Underage Drinking

False Identification for Obtaining Alcohol

Laws prohibiting the use of false identification by minors to obtain alcohol.

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Changes Over Time for False Identification for Obtaining Alcohol
Jurisdiction Date Range Provisions That
Target Minors
Provisions That
Target Suppliers
Retailer Support Provisions Citations
Use of
False ID
Prohibited
License
Suspension
Lend/
Transfer/
Sell
Produce Scanner Distinctive
Licenses
Seizure
of ID
Affirmative
Defense
Right to
Sue Minor
Detention
of Minor
AK (Alaska)
1/1/1998 - 9/26/2004Yesadmin.   Yes general  6 Citations
AK (Alaska)
9/27/2004 - 1/1/2017Yesadmin.   Yes generalYes 8 Citations
AZ (Arizona)
1/1/1998 - 8/11/2005Yesboth   Yes none  7 Citations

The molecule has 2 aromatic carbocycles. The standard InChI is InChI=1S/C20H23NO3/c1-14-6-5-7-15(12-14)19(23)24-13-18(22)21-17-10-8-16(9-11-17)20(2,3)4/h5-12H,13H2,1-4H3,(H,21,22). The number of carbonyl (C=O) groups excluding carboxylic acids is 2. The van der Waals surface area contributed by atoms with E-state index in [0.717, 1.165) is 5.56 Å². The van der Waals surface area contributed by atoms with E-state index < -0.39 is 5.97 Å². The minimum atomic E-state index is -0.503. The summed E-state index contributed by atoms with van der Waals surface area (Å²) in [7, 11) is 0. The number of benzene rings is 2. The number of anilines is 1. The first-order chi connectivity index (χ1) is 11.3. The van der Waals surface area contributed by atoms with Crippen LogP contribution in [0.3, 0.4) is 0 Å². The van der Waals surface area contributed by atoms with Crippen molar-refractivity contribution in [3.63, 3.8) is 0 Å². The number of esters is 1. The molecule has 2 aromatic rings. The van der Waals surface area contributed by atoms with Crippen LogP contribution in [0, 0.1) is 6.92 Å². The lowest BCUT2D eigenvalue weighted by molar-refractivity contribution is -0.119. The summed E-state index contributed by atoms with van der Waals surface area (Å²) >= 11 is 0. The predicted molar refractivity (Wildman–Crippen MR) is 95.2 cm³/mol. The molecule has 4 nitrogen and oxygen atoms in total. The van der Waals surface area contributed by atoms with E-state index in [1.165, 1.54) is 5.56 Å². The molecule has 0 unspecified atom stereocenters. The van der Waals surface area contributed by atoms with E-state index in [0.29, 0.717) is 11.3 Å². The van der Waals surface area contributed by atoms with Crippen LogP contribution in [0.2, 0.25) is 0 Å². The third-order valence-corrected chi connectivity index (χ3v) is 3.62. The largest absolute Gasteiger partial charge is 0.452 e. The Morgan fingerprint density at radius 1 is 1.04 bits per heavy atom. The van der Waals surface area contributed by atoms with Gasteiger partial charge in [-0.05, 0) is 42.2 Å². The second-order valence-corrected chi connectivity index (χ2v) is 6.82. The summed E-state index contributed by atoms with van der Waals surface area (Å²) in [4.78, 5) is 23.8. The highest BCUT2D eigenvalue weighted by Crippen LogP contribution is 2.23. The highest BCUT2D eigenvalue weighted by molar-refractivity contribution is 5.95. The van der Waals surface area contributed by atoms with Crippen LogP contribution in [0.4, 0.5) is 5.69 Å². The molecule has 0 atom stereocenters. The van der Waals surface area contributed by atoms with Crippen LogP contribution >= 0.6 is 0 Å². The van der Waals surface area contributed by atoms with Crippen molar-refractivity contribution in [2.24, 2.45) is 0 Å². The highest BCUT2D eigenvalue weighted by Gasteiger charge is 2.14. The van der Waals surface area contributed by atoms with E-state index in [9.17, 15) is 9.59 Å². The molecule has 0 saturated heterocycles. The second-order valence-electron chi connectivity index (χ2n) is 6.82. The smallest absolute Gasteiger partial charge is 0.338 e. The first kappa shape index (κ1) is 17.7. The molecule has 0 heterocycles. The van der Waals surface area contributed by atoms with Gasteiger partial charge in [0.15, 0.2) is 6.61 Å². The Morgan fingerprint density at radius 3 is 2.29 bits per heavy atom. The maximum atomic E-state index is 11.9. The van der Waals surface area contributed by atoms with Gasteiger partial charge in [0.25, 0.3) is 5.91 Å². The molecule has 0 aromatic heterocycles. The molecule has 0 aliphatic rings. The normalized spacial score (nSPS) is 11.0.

AZ (Arizona)
8/12/2005 - 9/18/2007Yesboth  YesYes none  8 Citations
AZ (Arizona)
9/19/2007 - 1/1/2017Yesboth  YesYes specific  8 Citations
AR (Arkansas)

In Arkansas, the prohibition against attempted use of a false ID for purchasing alcoholic beverages applies to persons less than 21 years of age. Prior to July 31, 2007, the denial of driving privileges as a penalty for violating this prohibition only applied to persons less than 18 years of age. This denial is through a judicial process. Beginning on July 31, 2007, Arkansas added an administrative suspension process for those between 18 to 21 years of age to whom the judicial process does not apply.

1/1/1998 - 8/11/2005YesjudicialYesYes Yes none  4 Citations
AR (Arkansas)

Under Ark. Code Ann. § 5-27-503(b), a seller's detention of a person under 21 for use of false identification "shall not include a physical detention."